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THANK YOU TO EVERYONE...

who helped make our 25th anniversary with Jeremy Scahill a success!

For those who missed the event, or were there and really wanted to fully absorb its import, here it is in video

Drones from PROUDEYEMEDIA on Vimeo.


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Between The Lines Presentation at the Left Forum 2016

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"How Do We Build A Mass Movement to Reverse Runaway Inequality?" with Les Leopold, author of "Runaway Inequality: An Activist's Guide to Economic Justice,"May 22, 2016, John Jay College of Criminal Justice, The City University of New York, 860 11th Ave. (Between 58th and 59th), New York City. Between The Lines' Scott Harris and Richard Hill moderated this workshop. Listen to the audio/slideshows and more from this workshop.





Listen to audio of the plenary sessions from the weekend.



JEREMY SCAHILL: Oscar-nominated documentary filmmaker "Dirty Wars"

Listen to the full interview (30:33) with Jeremy Scahill, an award-winning investigative journalist with the Nation Magazine, correspondent for Democracy Now! and author of the bestselling book, "Blackwater: The Rise of the World's Most Powerful Mercenary Army," about America's outsourcing of its military. In an exclusive interview with Counterpoint's Scott Harris on Sept. 16, 2013, Scahill talks about his latest book, "Dirty Wars, The World is a Battlefield," also made into a documentary film under the same title, and was nominated Dec. 5, 2013 for an Academy Award in the Best Documentary Feature category.

Listen to Scott Harris Live on WPKN Radio

Between The Lines' Executive Producer Scott Harris hosts a live, weekly talk show, Counterpoint, from which some of Between The Lines' interviews are excerpted. Listen every Monday evening from 8 to 10 p.m. EDT at www.WPKN.org (Follows the 5-7 minute White Rose Calendar.)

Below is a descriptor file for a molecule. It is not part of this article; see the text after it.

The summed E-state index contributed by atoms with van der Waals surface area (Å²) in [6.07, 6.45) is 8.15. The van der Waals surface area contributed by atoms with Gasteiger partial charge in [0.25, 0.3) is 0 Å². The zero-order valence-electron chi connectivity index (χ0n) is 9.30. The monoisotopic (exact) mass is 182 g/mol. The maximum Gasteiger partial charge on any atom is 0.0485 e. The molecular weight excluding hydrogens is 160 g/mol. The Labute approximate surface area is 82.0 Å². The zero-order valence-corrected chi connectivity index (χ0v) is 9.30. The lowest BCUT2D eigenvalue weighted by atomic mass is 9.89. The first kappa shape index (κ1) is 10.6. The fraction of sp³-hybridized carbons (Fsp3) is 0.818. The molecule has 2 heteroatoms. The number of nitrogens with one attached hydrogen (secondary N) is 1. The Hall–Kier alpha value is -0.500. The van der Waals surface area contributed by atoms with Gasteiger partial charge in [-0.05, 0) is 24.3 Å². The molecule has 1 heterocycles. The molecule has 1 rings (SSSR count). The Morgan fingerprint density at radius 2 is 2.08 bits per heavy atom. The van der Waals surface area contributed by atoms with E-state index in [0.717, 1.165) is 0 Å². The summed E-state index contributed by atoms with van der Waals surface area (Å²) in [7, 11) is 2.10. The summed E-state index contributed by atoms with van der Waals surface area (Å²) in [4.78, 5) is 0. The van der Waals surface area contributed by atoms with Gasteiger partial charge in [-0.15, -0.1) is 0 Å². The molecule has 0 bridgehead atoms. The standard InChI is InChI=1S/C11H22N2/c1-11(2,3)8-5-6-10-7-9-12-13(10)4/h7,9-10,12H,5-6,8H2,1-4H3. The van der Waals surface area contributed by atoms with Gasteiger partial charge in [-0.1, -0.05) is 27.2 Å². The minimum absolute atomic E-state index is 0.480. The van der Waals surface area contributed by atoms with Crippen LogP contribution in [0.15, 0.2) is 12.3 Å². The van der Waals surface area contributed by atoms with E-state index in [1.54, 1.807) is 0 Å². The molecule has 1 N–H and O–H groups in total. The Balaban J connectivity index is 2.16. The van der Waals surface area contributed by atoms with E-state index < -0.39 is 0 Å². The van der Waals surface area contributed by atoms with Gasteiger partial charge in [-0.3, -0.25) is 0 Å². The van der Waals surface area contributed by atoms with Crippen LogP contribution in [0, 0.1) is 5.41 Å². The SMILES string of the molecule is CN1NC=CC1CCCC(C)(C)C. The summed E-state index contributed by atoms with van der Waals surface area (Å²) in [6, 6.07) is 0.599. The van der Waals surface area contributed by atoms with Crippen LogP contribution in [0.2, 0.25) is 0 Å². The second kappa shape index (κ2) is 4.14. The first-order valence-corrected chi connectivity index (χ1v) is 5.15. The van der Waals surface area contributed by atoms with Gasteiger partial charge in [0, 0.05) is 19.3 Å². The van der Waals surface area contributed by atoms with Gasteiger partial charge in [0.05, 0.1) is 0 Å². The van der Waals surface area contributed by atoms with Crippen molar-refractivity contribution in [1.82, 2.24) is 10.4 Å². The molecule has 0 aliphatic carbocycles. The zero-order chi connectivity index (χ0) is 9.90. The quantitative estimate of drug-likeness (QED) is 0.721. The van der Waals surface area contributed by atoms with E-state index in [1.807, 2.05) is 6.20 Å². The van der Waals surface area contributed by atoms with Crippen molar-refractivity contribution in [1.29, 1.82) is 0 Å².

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"For Natives, a "Day of Mourning"by Reginald Johnson, November 23, 2016

"A Bitter Harvest" by Reginald Johnson, Nov. 15, 2016


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Iran's Civilians Bear Brunt of International Sanctions

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Posted Nov. 7, 2012

Interview with Joy Gordon, professor of law and philosophy at Fairfield University, conducted by Melinda Tuhus

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During the 2012 election campaign, both President Obama and his challenger Mitt Romney called for ever-tougher sanctions on Iran in an effort to prevent that country from developing a nuclear weapon. For the record, Iran denies it is working on a weapon, maintaining it is working to develop nuclear power for civilian purposes only.

Unilateral U.S. sanctions have been layered on those imposed by the United Nations, the European Union, and other governments. The multi-faceted economic embargo is making life continually harder for ordinary Iranians, much as the decade-long sanctions against Iraq, from the end of the first Persian Gulf War to the 2003 U.S. invasion, impacted the lives of ordinary Iraqis more than that of officials in Saddam Hussein's government.

Between The Lines' Melinda Tuhus spoke with Joy Gordon, a professor of law and philosophy at Fairfield University in Fairfield, Conn., who wrote the definitive book on the Iraq sanctions and has followed the situation in Iran closely. Here she discusses how so-called "targeted sanctions" designed to focus on the government of President Mamoud Amadinejad have led to life-and-death consequences for many ordinary Iranians.

Joy Gordon's book is "Invisible War: The United States and the Iraq Sanctions" published by Harvard University Press. Find more information on the effects of economic sanctions on civilian populations at ForeignAffairs.com.

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